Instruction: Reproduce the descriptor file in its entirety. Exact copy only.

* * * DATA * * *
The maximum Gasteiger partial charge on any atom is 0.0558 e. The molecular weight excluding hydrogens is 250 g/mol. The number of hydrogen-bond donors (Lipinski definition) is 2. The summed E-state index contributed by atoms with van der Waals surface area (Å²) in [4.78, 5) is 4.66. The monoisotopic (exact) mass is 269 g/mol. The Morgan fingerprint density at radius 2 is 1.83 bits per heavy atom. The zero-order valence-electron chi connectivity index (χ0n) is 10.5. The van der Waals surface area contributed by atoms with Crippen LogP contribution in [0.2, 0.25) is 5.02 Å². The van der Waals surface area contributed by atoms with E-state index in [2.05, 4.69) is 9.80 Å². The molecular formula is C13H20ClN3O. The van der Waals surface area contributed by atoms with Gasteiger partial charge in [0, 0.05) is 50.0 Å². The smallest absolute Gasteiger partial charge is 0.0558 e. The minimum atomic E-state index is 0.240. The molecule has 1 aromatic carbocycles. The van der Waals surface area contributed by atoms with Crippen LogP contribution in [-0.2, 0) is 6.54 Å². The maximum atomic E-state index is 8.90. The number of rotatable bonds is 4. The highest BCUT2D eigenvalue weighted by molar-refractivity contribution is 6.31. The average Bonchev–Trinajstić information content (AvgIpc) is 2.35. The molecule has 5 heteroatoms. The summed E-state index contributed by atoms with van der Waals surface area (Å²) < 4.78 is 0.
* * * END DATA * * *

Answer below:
The maximum Gasteiger partial charge on any atom is 0.0558 e. The molecular weight excluding hydrogens is 250 g/mol. The number of hydrogen-bond donors (Lipinski definition) is 2. The summed E-state index contributed by atoms with van der Waals surface area (Å²) in [4.78, 5) is 4.66. The monoisotopic (exact) mass is 269 g/mol. The Morgan fingerprint density at radius 2 is 1.83 bits per heavy atom. The zero-order valence-electron chi connectivity index (χ0n) is 10.5. The van der Waals surface area contributed by atoms with Crippen LogP contribution in [0.2, 0.25) is 5.02 Å². The van der Waals surface area contributed by atoms with E-state index in [2.05, 4.69) is 9.80 Å². The molecular formula is C13H20ClN3O. The van der Waals surface area contributed by atoms with Gasteiger partial charge in [0, 0.05) is 50.0 Å². The smallest absolute Gasteiger partial charge is 0.0558 e. The minimum atomic E-state index is 0.240. The molecule has 1 aromatic carbocycles. The van der Waals surface area contributed by atoms with Crippen LogP contribution in [-0.2, 0) is 6.54 Å². The maximum atomic E-state index is 8.90. The number of rotatable bonds is 4. The highest BCUT2D eigenvalue weighted by molar-refractivity contribution is 6.31. The average Bonchev–Trinajstić information content (AvgIpc) is 2.35. The molecule has 5 heteroatoms. The summed E-state index contributed by atoms with van der Waals surface area (Å²) < 4.78 is 0.